Amazon's working on a software development kit for its 4-month-old in-home digital concierge, opening up the possibility that independent developers will soon be able to create third-party apps for the Echo.
The retailer revealed the news in an email to Echo users on Friday. “For those who want to help shape Echo’s future, the team is working on an SDK to help hobbyist and enthusiast developers create new apps and experiences,” the message said. The email also included a link to a signup page where developers and other interested parties can submit their email and ask to be notified of the SDK's beta test as well as any local events.
Today's news, while thin, suggests that there continues to be enough interest both with customers and with outside developers to justify the expense. That's good news for anyone who thought the Echo could really use a fart button app.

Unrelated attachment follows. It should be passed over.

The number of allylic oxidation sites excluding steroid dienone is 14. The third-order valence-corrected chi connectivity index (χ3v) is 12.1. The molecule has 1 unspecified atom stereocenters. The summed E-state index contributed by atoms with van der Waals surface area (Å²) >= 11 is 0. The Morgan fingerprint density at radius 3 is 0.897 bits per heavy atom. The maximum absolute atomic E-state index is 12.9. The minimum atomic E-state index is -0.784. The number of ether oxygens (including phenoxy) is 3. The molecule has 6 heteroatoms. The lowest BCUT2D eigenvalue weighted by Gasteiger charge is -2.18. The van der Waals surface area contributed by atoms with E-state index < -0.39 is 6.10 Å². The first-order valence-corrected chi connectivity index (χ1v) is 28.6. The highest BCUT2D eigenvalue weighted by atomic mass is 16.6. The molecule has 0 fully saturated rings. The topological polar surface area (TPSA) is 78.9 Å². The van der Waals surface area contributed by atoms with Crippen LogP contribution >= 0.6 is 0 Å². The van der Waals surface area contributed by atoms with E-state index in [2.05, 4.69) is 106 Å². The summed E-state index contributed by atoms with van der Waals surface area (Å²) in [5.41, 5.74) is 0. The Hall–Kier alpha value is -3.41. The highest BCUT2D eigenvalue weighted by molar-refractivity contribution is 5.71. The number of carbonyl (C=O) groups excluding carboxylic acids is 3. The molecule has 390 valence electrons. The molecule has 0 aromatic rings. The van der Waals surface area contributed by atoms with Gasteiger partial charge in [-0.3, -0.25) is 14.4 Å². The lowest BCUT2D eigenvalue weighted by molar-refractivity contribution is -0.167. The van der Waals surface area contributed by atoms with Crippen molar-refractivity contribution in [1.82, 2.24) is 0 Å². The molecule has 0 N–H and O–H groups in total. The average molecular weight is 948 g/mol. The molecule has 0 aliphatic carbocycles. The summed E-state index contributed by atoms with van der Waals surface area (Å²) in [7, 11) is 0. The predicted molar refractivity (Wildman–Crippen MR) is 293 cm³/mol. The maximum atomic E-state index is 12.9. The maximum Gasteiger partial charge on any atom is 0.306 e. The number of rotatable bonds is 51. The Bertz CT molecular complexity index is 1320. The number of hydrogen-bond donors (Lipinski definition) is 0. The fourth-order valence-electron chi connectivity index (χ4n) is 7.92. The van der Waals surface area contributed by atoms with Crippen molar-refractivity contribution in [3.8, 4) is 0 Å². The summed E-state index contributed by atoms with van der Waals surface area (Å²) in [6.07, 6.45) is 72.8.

Kidding aside, I'd like to see the Echo gain the ability to act as an VOIP client, and also read ebooks, emails, and other text documents to you.
I've been wanting Kindle ebook support since the Echo launched, although to be honest I don't think I'd want to buy an Echo even if it had that ability. I've read enough stories of late on the problems of smart devices that I'm soured on the idea of sharing my space with an always on microphone.
The Echo remains an invite-only product, available for $99 to Amazon Prime members and $199 to others.